After my bike mishap that sent me to the hospital, Harry Bollback told me not to call it an accident. “It’s not an accident,” he said. “It’s an incident.” There are no accidents for the people of God, only incidents. He’s right, and I believe God was in control of every detail that day. Frankly, I’m not very good at sitting and stopping and waiting. But the Lord knew this was what I needed. He blew the whistle and called a timeout just as I crossed that patch of ice.
While reading a book of Puritan prayers, I ran across a statement that said our trials are sent by God for our spiritual improvement. For some reason that struck me with great force. When God wants to improve a person spiritually, he puts him in the furnace.
Job compared it to the process of refining gold. Even though this took place thousands of years ago, the basic process has hardly changed. You take raw chunks of gold ore—pieces of stone flecked with tiny bits of gold—and put them in a hot furnace. The heat causes the stone and dirt to melt and rise to the surface where they are skimmed off so the only thing left is pure gold. It takes enormous heat to do this, but it’s worth it because in the end you have pure gold, unmixed with any impurities.
You will be approved and improved
Something like that is at work in your life through the trials you endure. The hotter the fire, the more the pain, but the quicker the gold comes forth. In the end you will be both approved and improved by God. Your trials are not wasted nor are they random acts of fate.
• You will be approved—found to be good.
• You will be improved—made to be better.
This may not seem very comforting when you are in the furnace. Even to promise that it won’t last forever may seem empty when you feel alone with your troubles. I can’t tell you when your trials will end, but I do know this much: He’s an on-time God. You can’t rush him, but he’s never late either. When the appointed time has come, you will come out of the furnace, and the gold of tested character will come forth in your life.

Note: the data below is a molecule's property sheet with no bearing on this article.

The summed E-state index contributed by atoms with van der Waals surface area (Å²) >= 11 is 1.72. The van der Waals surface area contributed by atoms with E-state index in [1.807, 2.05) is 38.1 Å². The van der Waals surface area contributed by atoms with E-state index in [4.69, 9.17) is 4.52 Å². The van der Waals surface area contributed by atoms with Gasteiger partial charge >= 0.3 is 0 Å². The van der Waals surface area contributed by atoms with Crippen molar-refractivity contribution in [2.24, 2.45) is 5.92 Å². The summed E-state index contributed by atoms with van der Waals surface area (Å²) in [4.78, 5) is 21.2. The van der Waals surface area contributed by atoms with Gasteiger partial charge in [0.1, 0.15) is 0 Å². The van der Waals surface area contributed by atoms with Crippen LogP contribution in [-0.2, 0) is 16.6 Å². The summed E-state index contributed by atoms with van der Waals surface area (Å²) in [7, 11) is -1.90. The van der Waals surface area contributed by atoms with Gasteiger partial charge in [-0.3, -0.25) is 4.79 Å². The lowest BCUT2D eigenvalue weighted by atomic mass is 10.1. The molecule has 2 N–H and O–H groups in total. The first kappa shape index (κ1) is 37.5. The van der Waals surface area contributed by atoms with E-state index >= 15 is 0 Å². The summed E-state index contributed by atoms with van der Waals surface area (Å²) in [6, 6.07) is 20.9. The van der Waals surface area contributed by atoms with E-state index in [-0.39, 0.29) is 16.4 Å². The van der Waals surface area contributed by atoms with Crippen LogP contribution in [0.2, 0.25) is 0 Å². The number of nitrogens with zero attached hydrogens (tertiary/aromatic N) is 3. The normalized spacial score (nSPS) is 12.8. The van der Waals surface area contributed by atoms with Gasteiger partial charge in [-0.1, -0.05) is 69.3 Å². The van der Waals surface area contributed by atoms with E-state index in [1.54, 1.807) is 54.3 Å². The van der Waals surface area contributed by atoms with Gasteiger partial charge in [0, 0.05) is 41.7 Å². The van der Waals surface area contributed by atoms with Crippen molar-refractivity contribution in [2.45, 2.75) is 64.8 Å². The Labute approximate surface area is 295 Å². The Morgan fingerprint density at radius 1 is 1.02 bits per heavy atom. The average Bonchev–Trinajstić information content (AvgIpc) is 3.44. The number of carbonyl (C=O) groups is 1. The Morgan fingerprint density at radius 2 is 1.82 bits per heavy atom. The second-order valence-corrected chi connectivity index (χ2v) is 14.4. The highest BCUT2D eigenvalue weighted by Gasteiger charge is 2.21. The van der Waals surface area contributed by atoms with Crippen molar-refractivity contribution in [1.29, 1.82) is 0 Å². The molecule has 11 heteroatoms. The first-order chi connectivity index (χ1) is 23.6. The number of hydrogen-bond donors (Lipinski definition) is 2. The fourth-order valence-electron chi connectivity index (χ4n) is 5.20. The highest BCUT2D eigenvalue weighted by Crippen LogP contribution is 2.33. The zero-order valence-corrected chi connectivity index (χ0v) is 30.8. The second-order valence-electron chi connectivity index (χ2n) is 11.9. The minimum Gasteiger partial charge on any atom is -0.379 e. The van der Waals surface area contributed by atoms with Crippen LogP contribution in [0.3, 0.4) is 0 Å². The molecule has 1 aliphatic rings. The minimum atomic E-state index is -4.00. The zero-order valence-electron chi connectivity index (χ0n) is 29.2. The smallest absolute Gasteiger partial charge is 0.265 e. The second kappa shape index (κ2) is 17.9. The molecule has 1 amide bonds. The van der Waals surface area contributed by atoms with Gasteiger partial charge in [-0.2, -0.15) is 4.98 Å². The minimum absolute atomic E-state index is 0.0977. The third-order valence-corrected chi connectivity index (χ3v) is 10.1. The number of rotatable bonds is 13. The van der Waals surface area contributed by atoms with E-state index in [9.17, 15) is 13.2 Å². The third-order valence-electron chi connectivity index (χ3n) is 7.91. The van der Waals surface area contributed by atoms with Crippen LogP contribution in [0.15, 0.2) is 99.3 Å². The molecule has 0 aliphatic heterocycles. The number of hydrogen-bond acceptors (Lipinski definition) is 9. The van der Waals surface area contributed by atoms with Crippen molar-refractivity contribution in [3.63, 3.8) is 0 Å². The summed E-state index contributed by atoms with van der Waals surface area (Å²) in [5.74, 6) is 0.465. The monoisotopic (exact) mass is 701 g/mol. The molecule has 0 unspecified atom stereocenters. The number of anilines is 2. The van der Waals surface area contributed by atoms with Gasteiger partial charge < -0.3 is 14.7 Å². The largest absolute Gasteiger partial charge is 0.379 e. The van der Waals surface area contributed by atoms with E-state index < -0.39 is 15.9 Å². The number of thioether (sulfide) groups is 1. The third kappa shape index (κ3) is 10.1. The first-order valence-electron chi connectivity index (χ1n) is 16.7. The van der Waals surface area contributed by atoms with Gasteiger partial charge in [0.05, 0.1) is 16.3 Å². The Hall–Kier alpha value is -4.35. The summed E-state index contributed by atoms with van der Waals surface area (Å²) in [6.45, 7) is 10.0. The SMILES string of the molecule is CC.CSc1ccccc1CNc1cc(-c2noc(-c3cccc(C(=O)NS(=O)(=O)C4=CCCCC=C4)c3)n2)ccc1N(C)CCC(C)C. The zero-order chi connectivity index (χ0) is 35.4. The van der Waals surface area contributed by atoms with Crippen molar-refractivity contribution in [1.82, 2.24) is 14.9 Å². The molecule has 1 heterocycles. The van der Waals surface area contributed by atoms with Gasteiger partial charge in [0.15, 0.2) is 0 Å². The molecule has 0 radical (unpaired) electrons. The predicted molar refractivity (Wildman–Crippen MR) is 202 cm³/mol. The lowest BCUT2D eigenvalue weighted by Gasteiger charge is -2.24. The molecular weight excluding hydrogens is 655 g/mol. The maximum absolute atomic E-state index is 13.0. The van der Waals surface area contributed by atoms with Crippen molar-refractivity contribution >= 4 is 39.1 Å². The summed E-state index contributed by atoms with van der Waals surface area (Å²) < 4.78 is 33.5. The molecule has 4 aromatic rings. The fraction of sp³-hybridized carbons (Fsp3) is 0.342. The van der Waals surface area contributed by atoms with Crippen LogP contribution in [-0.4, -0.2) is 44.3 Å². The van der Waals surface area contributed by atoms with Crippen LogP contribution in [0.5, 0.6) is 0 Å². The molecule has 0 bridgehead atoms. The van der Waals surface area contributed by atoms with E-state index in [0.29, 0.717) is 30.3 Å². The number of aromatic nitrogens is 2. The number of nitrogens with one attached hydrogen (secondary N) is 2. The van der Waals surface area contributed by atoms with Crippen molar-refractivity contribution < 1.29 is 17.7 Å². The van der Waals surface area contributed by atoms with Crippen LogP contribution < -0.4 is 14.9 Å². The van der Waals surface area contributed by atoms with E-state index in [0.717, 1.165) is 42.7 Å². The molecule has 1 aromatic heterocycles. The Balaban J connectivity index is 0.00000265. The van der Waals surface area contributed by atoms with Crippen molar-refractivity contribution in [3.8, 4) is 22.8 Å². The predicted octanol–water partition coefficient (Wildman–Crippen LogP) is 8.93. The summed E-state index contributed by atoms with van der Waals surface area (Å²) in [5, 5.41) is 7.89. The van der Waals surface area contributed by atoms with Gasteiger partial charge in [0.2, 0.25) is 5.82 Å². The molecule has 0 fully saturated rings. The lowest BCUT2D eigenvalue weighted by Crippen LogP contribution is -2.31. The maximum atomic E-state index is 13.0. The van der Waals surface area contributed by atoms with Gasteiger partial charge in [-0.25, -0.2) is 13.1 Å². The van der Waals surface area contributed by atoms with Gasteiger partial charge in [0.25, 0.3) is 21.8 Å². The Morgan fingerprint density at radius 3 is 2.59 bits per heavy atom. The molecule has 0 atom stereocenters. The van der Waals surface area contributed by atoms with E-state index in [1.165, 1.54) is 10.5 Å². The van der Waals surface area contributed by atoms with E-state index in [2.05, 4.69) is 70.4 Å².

But what about those people whose trials never end in this life? I have known some very fine people whose lives have seemed to be one heartbreak after another. When I see such a person, I never think, “They must be very sinful.” Instead, I think to myself, “There must be a lot of gold there.”
Death ends all suffering for the believer
Here’s another piece of good news. For those who know Jesus Christ, death is the end of all suffering. I ran across a marvelous statement of this truth: “God has an eternity to set right what has gone wrong.” That’s why the apostle Paul could say that our trials aren’t worthy to be compared to the glory that will be revealed in us (Romans 8:18). Whether you live or die, if you are a Christian, your trials will not last forever.
Faith = A Moment-by-Moment Choice
So how will we survive the furnace? Very simply, we must consciously choose to believe God in spite of our circumstances. That’s what Job did. Here is a man in dire straits—in worse shape than most of us will ever be—and in the midst of his pain he makes a bold declaration: “I’m still serving the Lord. As bad as it’s been, nothing can cause me to turn away from God.” I ask one simple question: Where does that kind of faith come from? To me, that’s a crucial question because as I study my own heart, I’m not so sure that I would be as strong as Job under those circumstances. How does a person stay strong when life tumbles in around him? People who survive great trials understand that faith is a conscious moment-by-moment choice. More specifically, they also understand that faith is not based on how you feel at any given moment.
For years I tended to view faith as an emotion—if I felt good, if things were going well, if I found myself in a powerful worship service, then faith was easy for me. There’s only one problem with that concept—it won’t work when you don’t feel good or things aren’t going well or your friends have turned against you or the preacher is boring. Feeling-based faith won’t cut it when life crashes in on every side.
We must say what Job said
In those moments of desperation, you’ve got a choice to make. It’s exactly the same one Job made. He said, “My feet have followed his steps” and “I have not turned aside.” I’m sure Job didn’t feel like following God after all the tragedies he had endured. But he did it anyway. That’s why he survived—and that’s why we still talk about him today.
I have a friend who has been battling cancer for several years. Right now the cancer is in remission, but the doctors have said it could return again. Many people have prayed for his complete healing. When I chatted with him on the phone, he said he’d been pondering his own situation from a new perspective. Which is the greater miracle, he wondered, to be healed from cancer or to be given the grace to stay faithful even if he isn’t healed completely?